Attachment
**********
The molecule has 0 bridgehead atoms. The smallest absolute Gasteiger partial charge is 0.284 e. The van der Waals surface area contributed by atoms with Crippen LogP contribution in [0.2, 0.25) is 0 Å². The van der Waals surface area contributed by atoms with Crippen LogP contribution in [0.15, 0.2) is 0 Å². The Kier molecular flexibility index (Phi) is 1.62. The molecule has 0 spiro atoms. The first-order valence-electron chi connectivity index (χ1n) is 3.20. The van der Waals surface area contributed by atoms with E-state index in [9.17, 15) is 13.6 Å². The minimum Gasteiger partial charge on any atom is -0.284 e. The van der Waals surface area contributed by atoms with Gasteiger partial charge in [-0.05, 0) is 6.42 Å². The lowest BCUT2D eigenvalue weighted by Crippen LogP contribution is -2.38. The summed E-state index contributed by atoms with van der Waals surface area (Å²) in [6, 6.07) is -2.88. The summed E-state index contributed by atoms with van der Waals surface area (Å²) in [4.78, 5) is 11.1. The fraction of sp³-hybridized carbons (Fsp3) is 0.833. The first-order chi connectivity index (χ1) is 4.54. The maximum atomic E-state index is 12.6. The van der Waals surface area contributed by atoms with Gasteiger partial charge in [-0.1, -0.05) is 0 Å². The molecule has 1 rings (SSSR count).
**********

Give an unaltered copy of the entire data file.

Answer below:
The molecule has 0 bridgehead atoms. The smallest absolute Gasteiger partial charge is 0.284 e. The van der Waals surface area contributed by atoms with Crippen LogP contribution in [0.2, 0.25) is 0 Å². The van der Waals surface area contributed by atoms with Crippen LogP contribution in [0.15, 0.2) is 0 Å². The Kier molecular flexibility index (Phi) is 1.62. The molecule has 0 spiro atoms. The first-order valence-electron chi connectivity index (χ1n) is 3.20. The van der Waals surface area contributed by atoms with E-state index in [9.17, 15) is 13.6 Å². The minimum Gasteiger partial charge on any atom is -0.284 e. The van der Waals surface area contributed by atoms with Gasteiger partial charge in [-0.05, 0) is 6.42 Å². The lowest BCUT2D eigenvalue weighted by Crippen LogP contribution is -2.38. The summed E-state index contributed by atoms with van der Waals surface area (Å²) in [6, 6.07) is -2.88. The summed E-state index contributed by atoms with van der Waals surface area (Å²) in [4.78, 5) is 11.1. The fraction of sp³-hybridized carbons (Fsp3) is 0.833. The first-order chi connectivity index (χ1) is 4.54. The maximum atomic E-state index is 12.6. The van der Waals surface area contributed by atoms with Gasteiger partial charge in [-0.1, -0.05) is 0 Å². The molecule has 1 rings (SSSR count).